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Shop local: Second lockdown long-term effects ‘detrimental’, say Rainham shopkeepers

PUBLISHED: 07:00 06 November 2020 | UPDATED: 17:07 06 November 2020

Aaron's Surplus Navy and Army supplies with Christopher Hajaig and his son. Picture: Ricci Fothergill

Aaron's Surplus Navy and Army supplies with Christopher Hajaig and his son. Picture: Ricci Fothergill

Ricci Fothergill

Shopkeepers in Rainham are worried about what the future holds.

Councillor Jeffrey Tucker outside his Rainham Goldmine Jewellery shop. Picture: Ricci FothergillCouncillor Jeffrey Tucker outside his Rainham Goldmine Jewellery shop. Picture: Ricci Fothergill

For Christopher Hajaig of Aaron’s Surplus Army and Navy, “the long term is detrimental”.

“During the previous lockdown we were still only 40 per cent down, but that combined with the Covid impact later on, the dig-ups and closures of the road, has made our situation a lot worse.”

Classified as a non-essential shop, Christopher argues that he supplies essentials for key workers such as boots for firefighters, hi-vis for workmen and uniforms which will need replacing as they continue to work through the pandemic.

He said: “At the end of the day businesses can control their intake of customers, it [the lockdown] is nonsensical.

Clemence Smith outside the Rainham Cobbler. Picture: Ricci FothergillClemence Smith outside the Rainham Cobbler. Picture: Ricci Fothergill

“We’ve gone beyond the Covid regulation requirements, giving out free masks to customers and more. It’s so unfair that the government is going to throw this on us.

“I’m very frustrated, I’d rather stay open, do my bit, not take the government handout and get through it.”

Although Aaron’s does have a website and does intend to continue with deliveries and a click and collect service, he says it gets very little traffic through the site.

Mr Hajaig has also applied for a dispensation to stay open, which he hopes will comes through.

Clemence Smith in his shop, the Rainham Cobbler, when there were no other customers inside. Picture: Ricci FothergillClemence Smith in his shop, the Rainham Cobbler, when there were no other customers inside. Picture: Ricci Fothergill

To purchase key worker wear and other uniform essentials at Aaron’s Surplus Army and Navy: www.aaronssurplus.com

Owner of key cutter and shoe repair shop Rainham Cobbler, Clemence Smith says the second lockdown will “knock us right back”.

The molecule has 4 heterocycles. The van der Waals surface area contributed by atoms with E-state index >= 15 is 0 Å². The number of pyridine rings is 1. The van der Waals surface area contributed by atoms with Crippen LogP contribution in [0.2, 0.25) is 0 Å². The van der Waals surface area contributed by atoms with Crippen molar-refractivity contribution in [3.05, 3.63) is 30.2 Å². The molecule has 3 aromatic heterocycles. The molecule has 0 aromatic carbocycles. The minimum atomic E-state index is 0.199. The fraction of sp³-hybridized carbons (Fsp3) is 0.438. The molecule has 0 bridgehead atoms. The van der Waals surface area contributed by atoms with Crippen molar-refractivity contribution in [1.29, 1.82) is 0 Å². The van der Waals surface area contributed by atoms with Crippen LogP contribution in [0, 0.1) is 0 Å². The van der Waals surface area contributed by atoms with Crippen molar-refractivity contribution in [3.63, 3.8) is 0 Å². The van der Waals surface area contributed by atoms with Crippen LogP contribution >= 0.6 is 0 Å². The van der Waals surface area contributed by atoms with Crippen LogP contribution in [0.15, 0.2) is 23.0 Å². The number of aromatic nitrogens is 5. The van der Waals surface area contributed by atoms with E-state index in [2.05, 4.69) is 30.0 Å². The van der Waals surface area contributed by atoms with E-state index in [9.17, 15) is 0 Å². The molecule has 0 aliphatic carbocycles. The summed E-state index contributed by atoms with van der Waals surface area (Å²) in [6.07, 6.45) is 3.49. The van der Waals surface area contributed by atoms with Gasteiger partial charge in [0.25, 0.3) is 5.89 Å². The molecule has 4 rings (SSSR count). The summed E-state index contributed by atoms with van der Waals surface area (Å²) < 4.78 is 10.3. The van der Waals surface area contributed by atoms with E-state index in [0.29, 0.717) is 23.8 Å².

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“The first lockdown affected me really badly, we were just getting back on our feet.

Inside the army supplies shop. Picture: Ricci FothergillInside the army supplies shop. Picture: Ricci Fothergill

“Business took a long time to pick up again afterwards and now it’s just knocking it all back. They [the customers] are really concerned about leaving their houses, we’ve lost lots of loyal customers through that.

“I am worried about the future, the next lockdown will make a big difference. I have no plans at all, I’m hoping I’m going to get some kind of government help.”

The owner of Rainham Village Dry Cleaners shares the same concerns, worried about how she might pay her rent and whether she will qualify again for government help.

Councillor Jeffrey Tucker, who represents the Rainham and Wennington ward, says although the earnings from his jewellery shop are almost all at Christmas, and the new lockdown could make this “very challenging” in the future, he feels optimistic that the community will pull together to keep the high street buzzing.

Councillor Jeffrey Tucker. Picture: Ricci FothergillCouncillor Jeffrey Tucker. Picture: Ricci Fothergill

“We’ve been through bad times before and we’ll always fight our way through. My priority will still be representing the residents.

“We’ve been well supported by the community for many years, I want to always pay them back for their support in being a councillor.”

Councillor Tucker is also campaigning to pedestrianise Upminster Road which he says will help bring back footfall to the shops.

“I know not everyone is going to be in favour of it but I believe the narrow pavements combined with the HGVs and buses that fly through here make it appear dangerous for families who might like to come and shop safely here.”

Inside Aaron's Surplus.  Picture: Ricci FothergillInside Aaron's Surplus. Picture: Ricci Fothergill

In talks with the council, Mr Tucker says the plan is still in the very early stages and he hopes it could come to fruition in about four years.

“It could draw in boutiques, farmers’ markets and upmarket shops. With everyone parked on the road, it’s still very dangerous, vehicles are just getting wider and wider and we need to make it safe here for families.

“We want to produce something that people come a long way to see. I’ve always believed in the area, we want to live somewhere where there is life, this could really give the village the boost it needs.”


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